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Local News

NCDOT Continues To Study Options In I-77 Toll Lanes Project

State Traffic Engineer Kevin Lacy (right) told the Lake Norman I-77 Advisory Committee that accidents in the I-77 toll construction zone are up 69 percent from before the project started.

NCDOT officials told local business and government leaders in Cornelius this Wednesday they are still studying potential changes to the $670 million I-77 toll lanes project from Charlotte to Mooresville. Some of those leaders said afterward they aren't hearing anything new.

The meeting of the DOT's I-77 Local Advisory Committee was supposed to be an update on progress toward changes in the unpopular project. But DOT officials say they have yet to begin negotiating anything with toll-lane builder and operator I-77 Mobility Partners.

That disappointed John Hettwer, a local business owner and head of the I-77 Business Plan, a group that opposes the project.

"I guess I was hopeful that I'd have more definitive answers up here, other than another slide of 'we're still looking into it,'" Hettwer said afterward.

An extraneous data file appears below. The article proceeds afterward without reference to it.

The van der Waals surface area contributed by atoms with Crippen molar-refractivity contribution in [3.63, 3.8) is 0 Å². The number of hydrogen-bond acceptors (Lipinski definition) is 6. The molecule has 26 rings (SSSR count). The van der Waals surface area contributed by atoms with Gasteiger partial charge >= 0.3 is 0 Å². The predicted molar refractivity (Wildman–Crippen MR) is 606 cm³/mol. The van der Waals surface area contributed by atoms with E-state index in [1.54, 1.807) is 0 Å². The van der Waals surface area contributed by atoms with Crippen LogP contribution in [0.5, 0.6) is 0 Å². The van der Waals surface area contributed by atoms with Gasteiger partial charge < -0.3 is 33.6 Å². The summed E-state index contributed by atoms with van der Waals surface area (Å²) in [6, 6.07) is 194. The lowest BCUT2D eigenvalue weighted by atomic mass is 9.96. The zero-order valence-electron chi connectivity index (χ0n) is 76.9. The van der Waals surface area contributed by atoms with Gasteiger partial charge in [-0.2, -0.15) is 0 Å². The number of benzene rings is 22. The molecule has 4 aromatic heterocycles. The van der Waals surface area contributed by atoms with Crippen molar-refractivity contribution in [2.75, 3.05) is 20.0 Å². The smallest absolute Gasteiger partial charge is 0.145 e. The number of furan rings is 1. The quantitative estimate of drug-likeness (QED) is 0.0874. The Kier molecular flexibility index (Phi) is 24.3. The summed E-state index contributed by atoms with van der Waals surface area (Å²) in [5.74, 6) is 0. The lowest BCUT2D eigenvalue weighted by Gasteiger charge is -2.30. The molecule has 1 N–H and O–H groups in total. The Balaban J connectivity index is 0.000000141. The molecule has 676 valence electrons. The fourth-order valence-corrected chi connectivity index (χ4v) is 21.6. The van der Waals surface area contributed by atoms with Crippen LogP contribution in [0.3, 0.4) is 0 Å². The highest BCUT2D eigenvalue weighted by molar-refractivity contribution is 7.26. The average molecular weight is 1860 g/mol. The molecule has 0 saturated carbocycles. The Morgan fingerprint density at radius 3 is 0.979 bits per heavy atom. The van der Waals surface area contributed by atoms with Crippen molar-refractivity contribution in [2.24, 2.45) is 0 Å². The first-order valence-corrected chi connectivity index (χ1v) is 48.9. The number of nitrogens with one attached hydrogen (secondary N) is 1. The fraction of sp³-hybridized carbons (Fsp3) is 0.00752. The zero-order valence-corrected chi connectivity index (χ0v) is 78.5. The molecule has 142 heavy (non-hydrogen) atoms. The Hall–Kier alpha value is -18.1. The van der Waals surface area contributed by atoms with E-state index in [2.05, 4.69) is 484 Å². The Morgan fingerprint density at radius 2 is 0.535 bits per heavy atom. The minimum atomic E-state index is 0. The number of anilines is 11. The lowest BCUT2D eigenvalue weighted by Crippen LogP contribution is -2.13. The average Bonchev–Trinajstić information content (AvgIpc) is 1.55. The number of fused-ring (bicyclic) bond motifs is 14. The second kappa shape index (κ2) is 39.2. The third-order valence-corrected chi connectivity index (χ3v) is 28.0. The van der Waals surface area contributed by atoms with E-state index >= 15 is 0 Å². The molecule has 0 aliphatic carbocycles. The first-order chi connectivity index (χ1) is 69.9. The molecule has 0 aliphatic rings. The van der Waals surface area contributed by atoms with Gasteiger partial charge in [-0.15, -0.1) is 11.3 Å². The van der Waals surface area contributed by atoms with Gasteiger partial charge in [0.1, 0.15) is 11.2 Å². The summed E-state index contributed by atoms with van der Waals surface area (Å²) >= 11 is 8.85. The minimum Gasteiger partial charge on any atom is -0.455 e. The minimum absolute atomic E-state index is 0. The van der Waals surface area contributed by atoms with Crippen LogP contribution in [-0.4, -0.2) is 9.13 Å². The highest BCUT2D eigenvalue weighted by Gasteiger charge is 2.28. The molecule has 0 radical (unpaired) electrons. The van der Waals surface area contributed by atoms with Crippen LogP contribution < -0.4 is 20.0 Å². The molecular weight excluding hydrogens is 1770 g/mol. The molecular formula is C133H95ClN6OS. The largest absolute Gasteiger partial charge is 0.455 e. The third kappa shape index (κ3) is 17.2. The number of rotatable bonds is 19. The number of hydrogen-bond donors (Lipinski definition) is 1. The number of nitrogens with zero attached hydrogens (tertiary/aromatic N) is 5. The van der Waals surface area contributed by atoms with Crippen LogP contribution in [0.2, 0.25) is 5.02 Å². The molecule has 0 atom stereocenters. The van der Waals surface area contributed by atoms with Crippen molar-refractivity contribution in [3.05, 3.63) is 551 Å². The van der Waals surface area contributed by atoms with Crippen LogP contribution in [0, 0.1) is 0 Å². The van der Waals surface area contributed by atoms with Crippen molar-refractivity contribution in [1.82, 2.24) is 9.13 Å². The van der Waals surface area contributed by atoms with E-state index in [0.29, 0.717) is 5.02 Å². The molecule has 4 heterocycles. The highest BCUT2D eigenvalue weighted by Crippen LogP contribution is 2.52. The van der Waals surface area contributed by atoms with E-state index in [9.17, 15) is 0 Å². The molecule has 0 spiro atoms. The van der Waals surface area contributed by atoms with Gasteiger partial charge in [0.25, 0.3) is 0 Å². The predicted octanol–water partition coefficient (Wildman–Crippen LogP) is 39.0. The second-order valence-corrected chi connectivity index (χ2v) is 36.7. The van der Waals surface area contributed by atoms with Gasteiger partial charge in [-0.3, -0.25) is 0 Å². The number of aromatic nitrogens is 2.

Hettwer and other opponents want the state to cancel the contract and take over the toll lanes. But Transportation Secretary Jim Trogdon told the group last year the state can't do that.

Trogdon was ill and spoke only briefly by telephone at Wednesday's meeting. But other DOT officials said they are studying options, including:

  • Converting one planned toll lane to a free lane
  • Allowing cars to use highway shoulders at rush hour
  • Letting trucks use the toll lanes
  • And setting up a frequent user rebate program
  • Some changes will need legislative approval. NCDOT says it hopes to begin negotiations with the contractor this spring, and to present changes to the legislature this summer.

    During the meeting, officials also acknowledged that wrecks in the I-77 construction zone are up 69 percent from the three years before the project started in 2015. That included 10 fatalities since 2015, two more than the three years before construction.

    Construction on the project has been delayed about 10 months. NCDOT blames the delay on work added to the contract and the need to completely resurface the highway. But some local leaders questioned that.

    At this point, toll lanes between Mooresville and I-485 in north Charlotte are expected to open this spring. Lanes from I-485 into uptown Charlotte are supposed to open by the end of October.

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